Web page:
Skip to content

HTTPS clone URL

Subversion checkout URL

You can clone with HTTPS or Subversion.

Download ZIP
Browse files

Fix docs (closes #2491)

git-svn-id: http://svn-commit.rubyonrails.org/rails/trunk@2744 5ecf4fe2-1ee6-0310-87b1-e25e094e27de
  • Loading branch information...
commit a8eea0b04b2989bd054d7c852d636f1cc5494957 1 parent 475bd74
David Heinemeier Hansson dhh authored
2  activerecord/lib/active_record/acts/list.rb
View
@@ -6,7 +6,7 @@ def self.append_features(base)
base.extend(ClassMethods)
end
- # This act provides the capabilities for sorting and reordering a number of objects in list.
+ # This act provides the capabilities for sorting and reordering a number of objects in a list.
# The class that has this specified needs to have a "position" column defined as an integer on
# the mapped database table.
#
26 activerecord/lib/active_record/acts/nested_set.rb
View
@@ -7,17 +7,17 @@ def self.append_features(base)
end
# This acts provides Nested Set functionality. Nested Set is similiar to Tree, but with
- # the added feature that you can select the children and all of it's descendants with
+ # the added feature that you can select the children and all of their descendents with
# a single query. A good use case for this is a threaded post system, where you want
# to display every reply to a comment without multiple selects.
#
# A google search for "Nested Set" should point you in the direction to explain the
- # data base theory. I figured a bunch of this from
+ # database theory. I figured out a bunch of this from
# http://threebit.net/tutorials/nestedset/tutorial1.html
#
- # Instead of picturing a leaf node structure with child pointing back to their parent,
+ # Instead of picturing a leaf node structure with children pointing back to their parent,
# the best way to imagine how this works is to think of the parent entity surrounding all
- # of it's children, and it's parent surrounding it, etc. Assuming that they are lined up
+ # of its children, and its parent surrounding it, etc. Assuming that they are lined up
# horizontally, we store the left and right boundries in the database.
#
# Imagine:
@@ -42,7 +42,7 @@ def self.append_features(base)
# | |___________________________| |___________________________| |
# |___________________________________________________________________|
#
- # The numbers represent the left and right boundries. The table them might
+ # The numbers represent the left and right boundries. The table then might
# look like this:
# ID | PARENT | LEFT | RIGHT | DATA
# 1 | 0 | 1 | 14 | root
@@ -63,10 +63,10 @@ def self.append_features(base)
# There are instance methods for all of these.
#
# The structure is good if you need to group things together; the downside is that
- # keeping data integrity is a pain, and both adding and removing and entry
+ # keeping data integrity is a pain, and both adding and removing an entry
# require a full table write.
#
- # This sets up a before_destroy trigger to prune the tree correctly if one of it's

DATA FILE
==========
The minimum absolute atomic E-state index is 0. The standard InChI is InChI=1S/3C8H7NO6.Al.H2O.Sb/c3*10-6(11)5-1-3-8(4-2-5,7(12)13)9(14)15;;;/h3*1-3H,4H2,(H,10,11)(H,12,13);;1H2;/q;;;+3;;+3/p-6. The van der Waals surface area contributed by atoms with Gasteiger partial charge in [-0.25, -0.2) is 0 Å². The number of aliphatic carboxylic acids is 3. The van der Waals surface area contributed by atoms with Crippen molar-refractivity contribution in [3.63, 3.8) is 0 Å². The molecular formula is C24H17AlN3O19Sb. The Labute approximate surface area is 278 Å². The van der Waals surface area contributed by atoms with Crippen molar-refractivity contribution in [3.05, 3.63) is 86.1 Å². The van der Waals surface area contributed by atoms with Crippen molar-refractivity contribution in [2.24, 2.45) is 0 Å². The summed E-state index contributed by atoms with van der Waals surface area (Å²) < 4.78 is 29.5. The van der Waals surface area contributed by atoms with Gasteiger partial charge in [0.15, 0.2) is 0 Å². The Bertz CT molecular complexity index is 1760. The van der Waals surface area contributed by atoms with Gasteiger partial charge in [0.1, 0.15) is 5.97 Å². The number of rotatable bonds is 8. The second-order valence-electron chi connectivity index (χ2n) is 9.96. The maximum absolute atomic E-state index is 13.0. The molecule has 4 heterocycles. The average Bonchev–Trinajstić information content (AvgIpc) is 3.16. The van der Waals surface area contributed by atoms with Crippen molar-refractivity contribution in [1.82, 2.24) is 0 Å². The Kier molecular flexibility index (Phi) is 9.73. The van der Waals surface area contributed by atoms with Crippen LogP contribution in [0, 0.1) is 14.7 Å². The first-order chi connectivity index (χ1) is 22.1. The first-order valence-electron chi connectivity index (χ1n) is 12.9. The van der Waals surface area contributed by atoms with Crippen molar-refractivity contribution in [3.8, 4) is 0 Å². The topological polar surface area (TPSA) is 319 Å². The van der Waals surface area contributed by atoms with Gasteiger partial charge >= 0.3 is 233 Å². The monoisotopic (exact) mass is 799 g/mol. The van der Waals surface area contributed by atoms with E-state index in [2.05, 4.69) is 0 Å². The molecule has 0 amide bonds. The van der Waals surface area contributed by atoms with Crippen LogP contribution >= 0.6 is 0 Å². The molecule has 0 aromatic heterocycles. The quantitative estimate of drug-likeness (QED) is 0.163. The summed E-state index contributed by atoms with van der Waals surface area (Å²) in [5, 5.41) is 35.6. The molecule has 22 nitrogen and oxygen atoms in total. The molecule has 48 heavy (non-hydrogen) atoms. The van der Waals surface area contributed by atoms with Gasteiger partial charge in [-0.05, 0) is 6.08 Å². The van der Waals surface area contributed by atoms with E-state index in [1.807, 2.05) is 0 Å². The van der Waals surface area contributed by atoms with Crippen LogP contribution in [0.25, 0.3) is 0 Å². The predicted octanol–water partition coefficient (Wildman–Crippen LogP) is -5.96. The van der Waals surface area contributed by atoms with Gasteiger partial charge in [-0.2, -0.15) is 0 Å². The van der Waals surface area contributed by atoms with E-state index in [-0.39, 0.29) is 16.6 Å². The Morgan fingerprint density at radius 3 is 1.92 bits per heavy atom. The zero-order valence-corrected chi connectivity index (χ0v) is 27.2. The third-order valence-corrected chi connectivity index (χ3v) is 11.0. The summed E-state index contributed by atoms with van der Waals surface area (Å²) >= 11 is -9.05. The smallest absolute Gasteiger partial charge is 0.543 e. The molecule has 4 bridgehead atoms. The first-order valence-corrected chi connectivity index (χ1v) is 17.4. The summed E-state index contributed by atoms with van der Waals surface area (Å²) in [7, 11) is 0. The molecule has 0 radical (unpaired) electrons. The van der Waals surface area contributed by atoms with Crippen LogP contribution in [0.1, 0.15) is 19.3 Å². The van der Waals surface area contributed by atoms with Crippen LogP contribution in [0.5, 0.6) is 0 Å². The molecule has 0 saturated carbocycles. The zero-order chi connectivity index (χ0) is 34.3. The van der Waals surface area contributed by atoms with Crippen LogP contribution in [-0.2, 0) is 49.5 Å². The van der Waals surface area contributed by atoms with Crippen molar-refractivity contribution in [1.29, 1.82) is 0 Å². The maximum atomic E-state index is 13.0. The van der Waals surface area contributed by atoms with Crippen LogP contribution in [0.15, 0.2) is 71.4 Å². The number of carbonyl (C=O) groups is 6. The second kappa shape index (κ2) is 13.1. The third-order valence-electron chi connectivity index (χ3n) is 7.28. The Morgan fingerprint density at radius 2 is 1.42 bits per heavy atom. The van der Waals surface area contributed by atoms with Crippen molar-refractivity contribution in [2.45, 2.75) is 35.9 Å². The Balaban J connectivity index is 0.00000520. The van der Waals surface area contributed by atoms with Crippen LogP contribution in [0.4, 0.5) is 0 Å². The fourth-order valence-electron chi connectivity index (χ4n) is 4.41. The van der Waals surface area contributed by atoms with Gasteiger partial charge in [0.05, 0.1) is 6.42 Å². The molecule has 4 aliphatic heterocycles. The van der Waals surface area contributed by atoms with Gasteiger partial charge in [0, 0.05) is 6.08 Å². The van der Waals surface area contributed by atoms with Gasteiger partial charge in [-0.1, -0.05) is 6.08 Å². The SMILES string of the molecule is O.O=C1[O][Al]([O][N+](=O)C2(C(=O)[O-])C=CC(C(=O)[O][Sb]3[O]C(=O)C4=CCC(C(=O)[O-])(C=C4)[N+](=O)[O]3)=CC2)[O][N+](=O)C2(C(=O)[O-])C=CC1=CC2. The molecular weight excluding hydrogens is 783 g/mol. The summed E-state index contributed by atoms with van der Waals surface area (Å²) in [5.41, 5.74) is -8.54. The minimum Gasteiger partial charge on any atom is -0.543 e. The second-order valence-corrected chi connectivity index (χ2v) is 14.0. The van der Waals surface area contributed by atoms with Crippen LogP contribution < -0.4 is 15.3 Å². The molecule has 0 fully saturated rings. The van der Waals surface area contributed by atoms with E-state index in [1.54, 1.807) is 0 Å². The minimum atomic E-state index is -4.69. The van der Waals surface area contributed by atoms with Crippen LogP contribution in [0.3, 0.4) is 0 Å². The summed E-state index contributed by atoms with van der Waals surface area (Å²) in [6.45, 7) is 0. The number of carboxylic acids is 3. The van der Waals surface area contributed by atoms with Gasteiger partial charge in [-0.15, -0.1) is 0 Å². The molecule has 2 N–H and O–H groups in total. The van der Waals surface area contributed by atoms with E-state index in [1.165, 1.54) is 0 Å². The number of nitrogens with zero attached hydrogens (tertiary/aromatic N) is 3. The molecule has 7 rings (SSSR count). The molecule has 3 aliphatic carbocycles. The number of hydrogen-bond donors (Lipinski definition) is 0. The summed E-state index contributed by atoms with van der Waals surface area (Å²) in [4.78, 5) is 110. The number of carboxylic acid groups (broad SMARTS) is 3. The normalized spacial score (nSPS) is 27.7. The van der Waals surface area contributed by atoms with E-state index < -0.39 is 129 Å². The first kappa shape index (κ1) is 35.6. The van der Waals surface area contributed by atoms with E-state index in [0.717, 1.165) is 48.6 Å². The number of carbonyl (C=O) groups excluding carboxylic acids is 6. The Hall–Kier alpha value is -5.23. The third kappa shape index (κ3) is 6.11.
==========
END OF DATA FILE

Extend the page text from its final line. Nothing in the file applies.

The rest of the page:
+ # This sets up a before_destroy trigger to prune the tree correctly if one of its
# elements gets deleted.
#
module ClassMethods
@@ -134,10 +134,10 @@ def unknown?
end
- # Added a child to this object in the tree. If this object hasn't been initialized,
+ # Adds a child to this object in the tree. If this object hasn't been initialized,
# it gets set up as a root node. Otherwise, this method will update all of the
- # other elements in the tree and shift them to the right. Keeping everything
- # balanaced.
+ # other elements in the tree and shift them to the right, keeping everything
+ # balanced.
def add_child( child )
self.reload
child.reload
@@ -179,17 +179,17 @@ def children_count
return (self[right_col_name] - self[left_col_name] - 1)/2
end
- # Returns a set of itself and all of it's nested children
+ # Returns a set of itself and all of its nested children
def full_set
self.class.find(:all, :conditions => "#{scope_condition} AND (#{left_col_name} BETWEEN #{self[left_col_name]} and #{self[right_col_name]})" )
end
- # Returns a set of all of it's children and nested children
+ # Returns a set of all of its children and nested children
def all_children
self.class.find(:all, :conditions => "#{scope_condition} AND (#{left_col_name} > #{self[left_col_name]}) and (#{right_col_name} < #{self[right_col_name]})" )
end
- # Returns a set of only this entries immediate children
+ # Returns a set of only this entry's immediate children
def direct_children
self.class.find(:all, :conditions => "#{scope_condition} and #{parent_column} = #{self.id}")
end
13 activerecord/lib/active_record/acts/tree.rb
View
@@ -6,8 +6,8 @@ def self.append_features(base)
base.extend(ClassMethods)
end
- # Specify this act if you want to model a tree structure by providing a parent association and an children
- # association. This act assumes that requires that you have a foreign key column, which by default is called parent_id.
+ # Specify this act if you want to model a tree structure by providing a parent association and a children